Issues

Carpool

In Issue 01: In Transit

Zainab Mahdi

The streets were eternal back thenback when back seat was a canopy of armsstretched out like the solsticethe thump of tire on chewed cementjolting the deviance from feeble bodiesMomma was no pilot, bu... Read more

Moose

In Issue 01: In Transit

Anonymous

From the fourteenth floor, you can see how much has changed down at King and Victoria. The skyline is filled with condos. But also, along the plateau of the train tracks: a patch of hill, a shopping c... Read more

Culture

In Issue 01: In Transit

Samantha Estoesta Williams

The first time I saw Apo Tudo, The Ilocano rain deity, I swear, he sent mist to that mountain Outside of Baguio Kissing the Filipino soil with sweet promises and tearful memories My grandmother share... Read more

Duality

In Issue 01: In Transit

Connor Chin-Quee

“Where are you from?” Usually, people don’t believe that I’m Jamaican, on account of me not having an accent, not speaking patwa—and also not being Black. They don’t generally have a probl... Read more

Every Refugee is a Poem

In Issue 01: In Transit

Hiba Adel El Miari

(1) كلُّ لاجئٍ قصيدةٌ. (2) أنا القصيدةُ: كان كاتبي على عجلٍ، فلم يضع ليَ عنواناً. تركني على مكتبِه ثم غادرَ. ... Read more

Grieving a Stranger

In Issue 01: In Transit

Meseret Abebe

My parents came to Canada as refugees in the late ’80s for better opportunities and to escape Ethiopia’s hellish dictatorship. Though I cannot know the extent of their struggles, I can speak of th... Read more

In Search of Identity

In Issue 01: In Transit

Hiba Adel El Miari

البحث عن هوية لا وطن لي أُنتزعت منّي الهوّية وهمت في رحاب الأرض بلا مرجعيّة فهلاّ آويتني؟ هلاّ كنت لي أرضاً أز... Read more

Time Moves Both Ways

In Issue 01: In Transit

Ellie Anglin

Last summer, my wife and I rode our bikes together along the Cambridge to Paris rail trail—an eighteen kilometer venture alongside an out-of-use train track. Don’t get me wrong, I’m no fitness q... Read more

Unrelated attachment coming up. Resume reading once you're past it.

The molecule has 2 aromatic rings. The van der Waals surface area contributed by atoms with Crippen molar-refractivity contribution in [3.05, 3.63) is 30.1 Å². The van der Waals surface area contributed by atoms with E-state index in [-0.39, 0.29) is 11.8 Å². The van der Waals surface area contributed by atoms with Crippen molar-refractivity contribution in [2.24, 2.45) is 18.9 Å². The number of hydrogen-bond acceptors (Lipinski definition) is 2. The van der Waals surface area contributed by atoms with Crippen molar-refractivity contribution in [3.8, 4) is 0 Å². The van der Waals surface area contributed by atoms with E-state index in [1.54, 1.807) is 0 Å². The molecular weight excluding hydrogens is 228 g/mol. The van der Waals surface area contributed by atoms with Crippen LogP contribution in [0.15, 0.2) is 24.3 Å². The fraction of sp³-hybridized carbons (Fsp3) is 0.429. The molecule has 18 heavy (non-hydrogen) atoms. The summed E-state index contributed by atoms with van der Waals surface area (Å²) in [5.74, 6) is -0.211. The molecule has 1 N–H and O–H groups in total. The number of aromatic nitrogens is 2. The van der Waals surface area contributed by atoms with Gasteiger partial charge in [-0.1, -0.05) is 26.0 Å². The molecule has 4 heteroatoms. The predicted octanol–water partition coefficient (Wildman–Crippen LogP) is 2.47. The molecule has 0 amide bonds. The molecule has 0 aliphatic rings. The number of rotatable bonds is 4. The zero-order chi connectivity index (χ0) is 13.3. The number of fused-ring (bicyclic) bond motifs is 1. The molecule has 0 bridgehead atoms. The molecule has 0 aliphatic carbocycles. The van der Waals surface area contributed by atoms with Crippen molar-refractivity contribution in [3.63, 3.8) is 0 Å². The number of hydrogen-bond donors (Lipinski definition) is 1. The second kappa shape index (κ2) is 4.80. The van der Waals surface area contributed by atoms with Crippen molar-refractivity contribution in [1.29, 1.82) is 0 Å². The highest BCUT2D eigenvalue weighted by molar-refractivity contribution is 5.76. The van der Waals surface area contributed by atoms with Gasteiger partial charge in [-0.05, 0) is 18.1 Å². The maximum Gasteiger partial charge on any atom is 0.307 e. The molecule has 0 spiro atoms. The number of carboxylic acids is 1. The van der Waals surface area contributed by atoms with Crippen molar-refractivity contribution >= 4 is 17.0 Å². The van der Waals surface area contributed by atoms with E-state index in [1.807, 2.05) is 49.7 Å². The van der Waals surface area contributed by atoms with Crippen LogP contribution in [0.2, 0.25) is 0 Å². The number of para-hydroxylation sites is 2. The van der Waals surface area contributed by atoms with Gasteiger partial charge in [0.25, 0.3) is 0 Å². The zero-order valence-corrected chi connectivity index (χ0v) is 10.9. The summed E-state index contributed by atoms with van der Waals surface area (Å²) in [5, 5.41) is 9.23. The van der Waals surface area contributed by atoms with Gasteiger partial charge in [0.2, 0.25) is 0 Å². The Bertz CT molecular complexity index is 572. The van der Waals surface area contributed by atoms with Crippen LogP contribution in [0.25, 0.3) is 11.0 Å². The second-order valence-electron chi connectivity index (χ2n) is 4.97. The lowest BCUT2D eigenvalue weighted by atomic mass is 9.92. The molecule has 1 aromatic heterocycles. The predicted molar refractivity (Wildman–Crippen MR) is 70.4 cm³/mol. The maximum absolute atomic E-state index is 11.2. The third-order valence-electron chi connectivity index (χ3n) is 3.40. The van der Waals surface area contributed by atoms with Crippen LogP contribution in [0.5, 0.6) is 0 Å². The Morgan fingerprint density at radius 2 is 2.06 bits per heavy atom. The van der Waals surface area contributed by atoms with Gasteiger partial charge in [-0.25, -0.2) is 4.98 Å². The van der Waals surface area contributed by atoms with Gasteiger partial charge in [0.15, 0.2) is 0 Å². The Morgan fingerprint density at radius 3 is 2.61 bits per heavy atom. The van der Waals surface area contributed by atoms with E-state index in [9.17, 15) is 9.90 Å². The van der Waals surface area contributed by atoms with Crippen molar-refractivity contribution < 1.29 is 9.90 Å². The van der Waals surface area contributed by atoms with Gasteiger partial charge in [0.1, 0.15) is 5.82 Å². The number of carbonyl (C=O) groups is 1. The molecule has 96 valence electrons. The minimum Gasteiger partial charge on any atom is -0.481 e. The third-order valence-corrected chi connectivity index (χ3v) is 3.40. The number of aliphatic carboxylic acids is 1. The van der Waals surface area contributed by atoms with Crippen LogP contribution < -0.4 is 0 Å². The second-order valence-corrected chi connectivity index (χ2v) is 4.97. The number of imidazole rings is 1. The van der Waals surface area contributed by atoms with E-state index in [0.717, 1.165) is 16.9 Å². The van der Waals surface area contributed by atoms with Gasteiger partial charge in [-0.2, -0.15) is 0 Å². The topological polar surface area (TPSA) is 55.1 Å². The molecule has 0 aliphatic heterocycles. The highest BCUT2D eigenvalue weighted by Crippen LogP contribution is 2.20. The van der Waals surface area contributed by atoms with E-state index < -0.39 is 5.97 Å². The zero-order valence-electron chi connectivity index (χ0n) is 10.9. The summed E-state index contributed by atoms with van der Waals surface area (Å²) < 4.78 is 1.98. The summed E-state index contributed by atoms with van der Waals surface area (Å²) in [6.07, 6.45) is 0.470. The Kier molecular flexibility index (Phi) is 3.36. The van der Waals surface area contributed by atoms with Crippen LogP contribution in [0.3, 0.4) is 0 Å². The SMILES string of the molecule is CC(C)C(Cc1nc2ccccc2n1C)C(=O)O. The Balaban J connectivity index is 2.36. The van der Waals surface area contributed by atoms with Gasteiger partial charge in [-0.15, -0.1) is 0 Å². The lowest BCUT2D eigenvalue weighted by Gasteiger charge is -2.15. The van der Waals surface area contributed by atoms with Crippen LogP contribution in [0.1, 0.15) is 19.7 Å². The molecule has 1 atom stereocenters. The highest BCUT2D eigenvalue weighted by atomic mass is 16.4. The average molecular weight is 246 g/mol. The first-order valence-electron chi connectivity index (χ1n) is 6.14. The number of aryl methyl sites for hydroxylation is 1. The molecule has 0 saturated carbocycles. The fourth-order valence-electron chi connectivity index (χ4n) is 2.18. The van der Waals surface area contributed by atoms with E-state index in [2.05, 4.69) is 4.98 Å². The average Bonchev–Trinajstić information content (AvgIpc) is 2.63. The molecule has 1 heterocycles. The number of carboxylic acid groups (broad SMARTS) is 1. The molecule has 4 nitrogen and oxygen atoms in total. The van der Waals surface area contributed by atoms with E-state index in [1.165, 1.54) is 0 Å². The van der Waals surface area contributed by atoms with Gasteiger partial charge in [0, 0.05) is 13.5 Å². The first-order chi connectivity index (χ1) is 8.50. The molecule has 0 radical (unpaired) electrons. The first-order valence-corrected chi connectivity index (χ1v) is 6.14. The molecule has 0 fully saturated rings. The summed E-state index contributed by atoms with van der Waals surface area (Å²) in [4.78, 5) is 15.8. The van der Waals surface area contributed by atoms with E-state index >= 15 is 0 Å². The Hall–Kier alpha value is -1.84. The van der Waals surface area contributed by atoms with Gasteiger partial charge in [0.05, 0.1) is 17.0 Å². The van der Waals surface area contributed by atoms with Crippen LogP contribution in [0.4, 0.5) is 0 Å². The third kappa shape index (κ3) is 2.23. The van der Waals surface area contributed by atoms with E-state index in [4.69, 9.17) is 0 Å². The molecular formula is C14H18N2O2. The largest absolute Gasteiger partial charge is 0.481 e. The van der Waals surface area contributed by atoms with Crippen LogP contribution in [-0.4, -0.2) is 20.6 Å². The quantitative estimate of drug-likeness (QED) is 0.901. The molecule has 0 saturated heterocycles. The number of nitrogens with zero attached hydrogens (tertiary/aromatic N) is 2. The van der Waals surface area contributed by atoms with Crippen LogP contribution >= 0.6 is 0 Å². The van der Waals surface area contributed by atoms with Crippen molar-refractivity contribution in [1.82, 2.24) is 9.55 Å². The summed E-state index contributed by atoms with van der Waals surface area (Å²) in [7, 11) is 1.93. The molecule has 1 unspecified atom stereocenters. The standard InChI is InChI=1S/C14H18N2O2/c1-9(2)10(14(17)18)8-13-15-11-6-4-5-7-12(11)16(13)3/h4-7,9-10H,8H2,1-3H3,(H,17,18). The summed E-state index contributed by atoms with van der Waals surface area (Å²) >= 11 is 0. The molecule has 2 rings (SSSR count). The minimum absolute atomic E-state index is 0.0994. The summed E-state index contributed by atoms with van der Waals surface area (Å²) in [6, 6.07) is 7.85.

Treatment

In Issue 01: In Transit

Anonymous

It’s six am, I didn’t sleep, I got a dozen phone calls on my cell. She’s ready for treatment. “I’ll meet you at eight,” she said. So I made the phone calls. I fo... Read more

The Boat

In Issue 01: In Transit

Jordan Wallace

... Read more

Enigma

In Issue 2: Space(s)

Seemab Zahra

Listen to Seemab read her poem: Textile · Enigma - Seemab ZahraWhat mystery do you hide in your inability to endure a dream that is empty of my existence? Now I am in disbelief; For you have become t... Read more

The Tower

In Issue 2: Space(s)

Connor Chin-Quee

Looking down to the ground below, wind whips around my body. The gravity allures me, asking me to take the step forward, asking me to throw it all away. I am reassured; my heart gives way to apathy. T... Read more

An Ode to Closure

In Issue 2: Space(s)

Rumaisa Bhatti Conan Stark Shukri Abdi Areeba Shaikh

Last year students from Cameron Heights Collegiate Institute (CHCI) filled the pages of issue i with creative writing and visual art. For issue ii, we had hoped to continue our collaboration with the school through a series of in-person workshops, and to connect with more students from high schools across Waterloo Region. COVID-19 put these plans on hold, but fortunately, one art teacher from CHCI fought to keep his students connected with us. We thank all the workers in education and students who continue to navigate complexity during the pandemic, especially those who give time and energy to facilitate opportunities for artistic development. Read more

Policing the Pandemic

In Issue 2: Space(s)

Niara van Gaalen Seemab Zahra Yasmeen Nematt Alla Tomi A. Ryan Antooa

When the first wave of COVID-19 in March 2020 set off emergency orders in Ontario, police departments were given increased powers to enforce public health measures that called for self-isolation and physical distancing. Neighbours were also encouraged to police each other through the use of “snitch-lines”, and an expanded state of surveillance was assumed as a new normal. This deepened pre-existing police presence and control in neighbourhoods where more poor, Black, Indigenous, and immigrant communities live. KW Article Club, a reading group and art collective based in Waterloo Region, informed by work from local and international Black activists and organizers, sought to address these structural inequities in March 2020 through a zine titled #PolicingThePandemic. The following feature is an adapted version of that zine that adds two pieces that delve into the impact policing has on Black people, making a case for why we continue to strive towards a future where we prioritize care instead of enforcement. Read more

Year 2020

In Issue 2: Space(s)

Seemab Zahra

I see metal falling from the sky.I see metal soaring up high,and monsters rising from the ground,sucking up humans.You say 2020 has awakened all the sleeping monsters.I say these monsters were busy in... Read more